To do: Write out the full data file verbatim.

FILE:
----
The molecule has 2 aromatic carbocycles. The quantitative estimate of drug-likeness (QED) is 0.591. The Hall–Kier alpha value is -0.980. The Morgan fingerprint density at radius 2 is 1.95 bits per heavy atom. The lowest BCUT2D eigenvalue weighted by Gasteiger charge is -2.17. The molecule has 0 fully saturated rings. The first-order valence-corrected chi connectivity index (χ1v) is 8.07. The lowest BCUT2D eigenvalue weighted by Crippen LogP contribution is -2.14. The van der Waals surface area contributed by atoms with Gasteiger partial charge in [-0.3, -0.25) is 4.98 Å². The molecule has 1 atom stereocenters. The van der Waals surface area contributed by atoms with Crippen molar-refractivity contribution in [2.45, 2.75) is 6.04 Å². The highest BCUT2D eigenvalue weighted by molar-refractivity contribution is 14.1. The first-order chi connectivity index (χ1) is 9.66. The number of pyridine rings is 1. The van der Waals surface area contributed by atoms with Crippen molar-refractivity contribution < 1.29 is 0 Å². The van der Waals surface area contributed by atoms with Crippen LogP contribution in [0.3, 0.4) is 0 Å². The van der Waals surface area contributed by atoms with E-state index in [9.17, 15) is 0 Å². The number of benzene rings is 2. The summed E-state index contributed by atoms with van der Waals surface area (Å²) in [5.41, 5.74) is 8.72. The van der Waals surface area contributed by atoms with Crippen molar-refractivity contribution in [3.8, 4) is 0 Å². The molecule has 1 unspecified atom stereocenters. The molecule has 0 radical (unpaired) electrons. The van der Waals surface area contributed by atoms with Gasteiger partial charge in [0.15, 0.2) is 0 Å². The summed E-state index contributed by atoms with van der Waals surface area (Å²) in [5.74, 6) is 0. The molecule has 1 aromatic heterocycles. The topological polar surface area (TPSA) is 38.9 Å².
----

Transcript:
The molecule has 2 aromatic carbocycles. The quantitative estimate of drug-likeness (QED) is 0.591. The Hall–Kier alpha value is -0.980. The Morgan fingerprint density at radius 2 is 1.95 bits per heavy atom. The lowest BCUT2D eigenvalue weighted by Gasteiger charge is -2.17. The molecule has 0 fully saturated rings. The first-order valence-corrected chi connectivity index (χ1v) is 8.07. The lowest BCUT2D eigenvalue weighted by Crippen LogP contribution is -2.14. The van der Waals surface area contributed by atoms with Gasteiger partial charge in [-0.3, -0.25) is 4.98 Å². The molecule has 1 atom stereocenters. The van der Waals surface area contributed by atoms with Crippen molar-refractivity contribution in [2.45, 2.75) is 6.04 Å². The highest BCUT2D eigenvalue weighted by molar-refractivity contribution is 14.1. The first-order chi connectivity index (χ1) is 9.66. The number of pyridine rings is 1. The van der Waals surface area contributed by atoms with Crippen molar-refractivity contribution < 1.29 is 0 Å². The van der Waals surface area contributed by atoms with Crippen LogP contribution in [0.3, 0.4) is 0 Å². The van der Waals surface area contributed by atoms with E-state index in [9.17, 15) is 0 Å². The number of benzene rings is 2. The summed E-state index contributed by atoms with van der Waals surface area (Å²) in [5.41, 5.74) is 8.72. The van der Waals surface area contributed by atoms with Crippen molar-refractivity contribution in [3.8, 4) is 0 Å². The molecule has 1 unspecified atom stereocenters. The molecule has 0 radical (unpaired) electrons. The van der Waals surface area contributed by atoms with Gasteiger partial charge in [0.15, 0.2) is 0 Å². The summed E-state index contributed by atoms with van der Waals surface area (Å²) in [5.74, 6) is 0. The molecule has 1 aromatic heterocycles. The topological polar surface area (TPSA) is 38.9 Å².